Wednesday 7 December 2016

Fine Gael, Labour at war over tax hikes

Fionnan Sheahan, Aine Kerr and Fiach Kelly

Published 04/12/2010 | 05:00

FINE GAEL and Labour -- on track to form the next government -- yesterday clashed openly and bitterly on the key cuts and tax hikes needed to salvage the economy.

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In a series of public spats they revealed serious rifts on major economic policies.

And the publication of their pre-Budget proposals was marked by sniping between senior FG and Labour figures.

The latest opinion polls all indicate the parties will form the next Government. With Fine Gael currently ahead of Labour, Enda Kenny is the clear favourite to become Taoiseach.

But there was a strong difference of emphasis yesterday with Mr Kenny warning against the dangers of a left-wing government while Mr Gilmore spoke about the threat of right-wing policies. Mr Gilmore came under pressure, because of Sinn Fein's stronger standing in the most recent poll, to rule out going into coalition with it.

He failed to rule it out categorically, but did say he didn't think it was good to have the smaller parties holding the balance of power. "We don't intend to go into government with Sinn Fein, no," he said.

Of more immediate concern to taxpayers is the gap that yawns between Labour and Fine Gael on critical issues.

These include:



  • The level of increase in income taxes.
  • Social welfare cuts.
  • Political reform.
  • Taxes on property.
  • Ratio of taxes to spending.

Labour was even unwilling to meet the €6bn in cuts demanded by the EU/IMF in the bailout -- sticking instead to a €4.5bn adjustment.

Although he agreed with the €6bn target, Mr Kenny declined to pledge to vote for the Budget next week, saying the Government already had a majority.

The Government is planning to push through public sector pension reductions next week.

As well as social welfare cuts being voted on, the Coalition will also pass a Financial Emergency Measures Bill to bring the reductions into effect.

After Fianna Fail's support was registered at just 13pc in the latest opinion poll, pressure remains this weekend on Taoiseach Brian Cowen.

But party sources said there would be no move on the leadership until after Christmas and the run-in to the campaign.

Fine Gael published tax and spending cuts figures to cover the next four years, while Labour stuck with 2011 while promising a four-year plan in the coming weeks.

Targeting his opposite number in Labour, Fine Gael finance spokesman Michael Noonan insisted that, contrary to recent comments, he did not believe the country was "banjaxed".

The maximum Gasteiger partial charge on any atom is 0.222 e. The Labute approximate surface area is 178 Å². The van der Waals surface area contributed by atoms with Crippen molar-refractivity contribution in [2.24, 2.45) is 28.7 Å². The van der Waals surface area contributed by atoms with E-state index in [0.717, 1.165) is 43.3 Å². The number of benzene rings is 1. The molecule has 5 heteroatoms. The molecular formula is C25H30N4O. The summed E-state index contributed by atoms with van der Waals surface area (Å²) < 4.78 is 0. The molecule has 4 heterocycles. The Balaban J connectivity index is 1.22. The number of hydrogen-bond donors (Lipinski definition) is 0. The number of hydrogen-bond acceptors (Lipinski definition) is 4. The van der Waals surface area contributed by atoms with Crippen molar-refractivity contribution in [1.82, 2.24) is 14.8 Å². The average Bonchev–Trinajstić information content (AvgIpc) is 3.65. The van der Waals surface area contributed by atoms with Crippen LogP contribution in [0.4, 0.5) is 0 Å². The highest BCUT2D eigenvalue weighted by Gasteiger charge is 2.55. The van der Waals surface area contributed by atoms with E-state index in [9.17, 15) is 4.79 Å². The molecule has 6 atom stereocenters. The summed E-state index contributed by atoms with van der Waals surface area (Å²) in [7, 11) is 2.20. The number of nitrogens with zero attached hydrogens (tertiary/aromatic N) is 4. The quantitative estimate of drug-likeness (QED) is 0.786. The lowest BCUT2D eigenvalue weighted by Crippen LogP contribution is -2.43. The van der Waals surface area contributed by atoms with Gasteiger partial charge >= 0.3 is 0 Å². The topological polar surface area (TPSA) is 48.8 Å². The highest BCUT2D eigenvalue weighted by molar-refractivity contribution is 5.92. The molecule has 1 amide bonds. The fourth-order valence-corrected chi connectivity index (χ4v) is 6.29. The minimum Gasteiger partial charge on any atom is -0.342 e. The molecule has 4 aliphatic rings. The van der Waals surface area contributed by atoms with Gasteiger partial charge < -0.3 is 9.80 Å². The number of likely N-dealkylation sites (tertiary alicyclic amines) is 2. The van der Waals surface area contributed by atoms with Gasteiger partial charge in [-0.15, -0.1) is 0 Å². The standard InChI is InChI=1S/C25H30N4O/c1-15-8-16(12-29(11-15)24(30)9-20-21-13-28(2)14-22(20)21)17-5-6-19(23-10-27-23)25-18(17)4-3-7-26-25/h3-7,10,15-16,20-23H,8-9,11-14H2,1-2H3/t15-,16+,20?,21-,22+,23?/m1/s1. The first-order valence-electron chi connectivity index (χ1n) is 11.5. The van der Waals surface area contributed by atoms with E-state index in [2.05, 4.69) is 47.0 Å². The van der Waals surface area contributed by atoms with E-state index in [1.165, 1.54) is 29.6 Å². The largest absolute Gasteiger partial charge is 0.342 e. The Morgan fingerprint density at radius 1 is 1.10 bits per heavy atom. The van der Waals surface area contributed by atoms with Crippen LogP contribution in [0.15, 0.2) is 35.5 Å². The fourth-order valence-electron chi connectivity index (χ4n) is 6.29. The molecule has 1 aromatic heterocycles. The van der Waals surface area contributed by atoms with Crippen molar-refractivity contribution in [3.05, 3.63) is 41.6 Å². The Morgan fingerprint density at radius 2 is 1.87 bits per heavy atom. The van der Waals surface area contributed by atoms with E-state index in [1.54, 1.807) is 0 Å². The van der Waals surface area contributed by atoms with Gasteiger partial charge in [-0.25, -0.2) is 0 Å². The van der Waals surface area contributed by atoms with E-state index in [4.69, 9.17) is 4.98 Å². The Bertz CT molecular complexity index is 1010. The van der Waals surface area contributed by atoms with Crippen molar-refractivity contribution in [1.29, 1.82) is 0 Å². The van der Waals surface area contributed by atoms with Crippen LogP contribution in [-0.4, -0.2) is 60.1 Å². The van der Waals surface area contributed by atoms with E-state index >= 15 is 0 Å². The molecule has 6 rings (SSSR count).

Labour's finance spokeswoman Joan Burton came in for major criticism this week for claiming the country was "banjaxed" following the IMF-EU bailout.

Mr Noonan was also highly critical of Labour's plan for a 48pc rate of income tax for high-earners making over €100,000, as it would drive away business people.

Ms Burton retaliated by repeatedly referring to Fine Gael's support for the bank guarantee two years ago.

Fianna Fail latched on to the policy differences, with Tourism Minister Mary Hanafin saying the economic proposals put forward illustrated the large and growing gap between the two parties.

She said the two parties were "fundamentally at odds" when it came to solving the Exchequer's financial issues.

European Affairs Minister Dick Roche described Labour's budget proposals as "a fraudulent attempt to deceive voters".

The rise in support for Sinn Fein saw Mr Gilmore struggle to dismiss suggestions he might share power with the party.

Wrong

Mr Gilmore defended his claim that only €4.5bn could be cut in next year's Budget, despite the EU and IMF demanding a €6bn package.

The Labour leader claimed Fianna Fail was "wrong about every major decision they have made since the crisis began" and was wrong again about on the €6bn figure.

Mr Gilmore stole a march on Mr Kenny by proposing significant cuts to the salaries of the Taoiseach and ministers.

The Labour leader claimed if he was Taoiseach, his salary would be capped at €190,000.

And senior and junior ministers would also have to take a cut of 17pc in their salaries -- a drop of some €30,000, he said.

Mr Kenny insisted he had already given serious thought to the salary levels, but would not be making an announcement until the first week of the General Election.

Mr Kenny also said FG would cut the weekly dole by €18 over four years as he reiterated support for the Government's target of €6bn in cutbacks and savings, and the overall €15bn target for 2014.



Irish Independent

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